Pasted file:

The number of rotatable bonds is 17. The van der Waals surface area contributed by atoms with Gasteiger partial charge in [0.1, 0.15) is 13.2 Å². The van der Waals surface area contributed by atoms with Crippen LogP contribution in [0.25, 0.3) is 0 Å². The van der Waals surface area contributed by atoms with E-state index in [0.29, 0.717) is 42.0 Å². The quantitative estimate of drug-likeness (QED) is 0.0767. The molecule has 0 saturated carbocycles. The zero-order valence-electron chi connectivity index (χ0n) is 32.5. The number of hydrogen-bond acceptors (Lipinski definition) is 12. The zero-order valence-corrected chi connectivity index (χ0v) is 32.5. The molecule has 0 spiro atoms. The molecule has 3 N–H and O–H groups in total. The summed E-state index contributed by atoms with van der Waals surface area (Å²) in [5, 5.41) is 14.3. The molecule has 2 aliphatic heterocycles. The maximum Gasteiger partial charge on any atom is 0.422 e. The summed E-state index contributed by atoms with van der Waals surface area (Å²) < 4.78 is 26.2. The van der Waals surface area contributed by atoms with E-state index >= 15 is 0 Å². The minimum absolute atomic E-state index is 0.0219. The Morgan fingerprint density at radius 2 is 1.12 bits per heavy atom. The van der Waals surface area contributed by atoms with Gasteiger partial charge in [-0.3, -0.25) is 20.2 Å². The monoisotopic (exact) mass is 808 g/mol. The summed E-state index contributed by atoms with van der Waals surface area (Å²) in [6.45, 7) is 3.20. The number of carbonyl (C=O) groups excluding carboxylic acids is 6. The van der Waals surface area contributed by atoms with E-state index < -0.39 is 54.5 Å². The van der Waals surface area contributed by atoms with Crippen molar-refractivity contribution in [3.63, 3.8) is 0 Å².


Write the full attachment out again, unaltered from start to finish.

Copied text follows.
The number of rotatable bonds is 17. The van der Waals surface area contributed by atoms with Gasteiger partial charge in [0.1, 0.15) is 13.2 Å². The van der Waals surface area contributed by atoms with Crippen LogP contribution in [0.25, 0.3) is 0 Å². The van der Waals surface area contributed by atoms with E-state index in [0.29, 0.717) is 42.0 Å². The quantitative estimate of drug-likeness (QED) is 0.0767. The molecule has 0 saturated carbocycles. The zero-order valence-electron chi connectivity index (χ0n) is 32.5. The number of hydrogen-bond acceptors (Lipinski definition) is 12. The zero-order valence-corrected chi connectivity index (χ0v) is 32.5. The molecule has 0 spiro atoms. The molecule has 3 N–H and O–H groups in total. The summed E-state index contributed by atoms with van der Waals surface area (Å²) in [5, 5.41) is 14.3. The molecule has 2 aliphatic heterocycles. The maximum Gasteiger partial charge on any atom is 0.422 e. The summed E-state index contributed by atoms with van der Waals surface area (Å²) < 4.78 is 26.2. The van der Waals surface area contributed by atoms with E-state index >= 15 is 0 Å². The minimum absolute atomic E-state index is 0.0219. The Morgan fingerprint density at radius 2 is 1.12 bits per heavy atom. The van der Waals surface area contributed by atoms with Gasteiger partial charge in [-0.3, -0.25) is 20.2 Å². The monoisotopic (exact) mass is 808 g/mol. The summed E-state index contributed by atoms with van der Waals surface area (Å²) in [6.45, 7) is 3.20. The number of carbonyl (C=O) groups excluding carboxylic acids is 6. The van der Waals surface area contributed by atoms with E-state index < -0.39 is 54.5 Å². The van der Waals surface area contributed by atoms with Crippen molar-refractivity contribution in [3.63, 3.8) is 0 Å².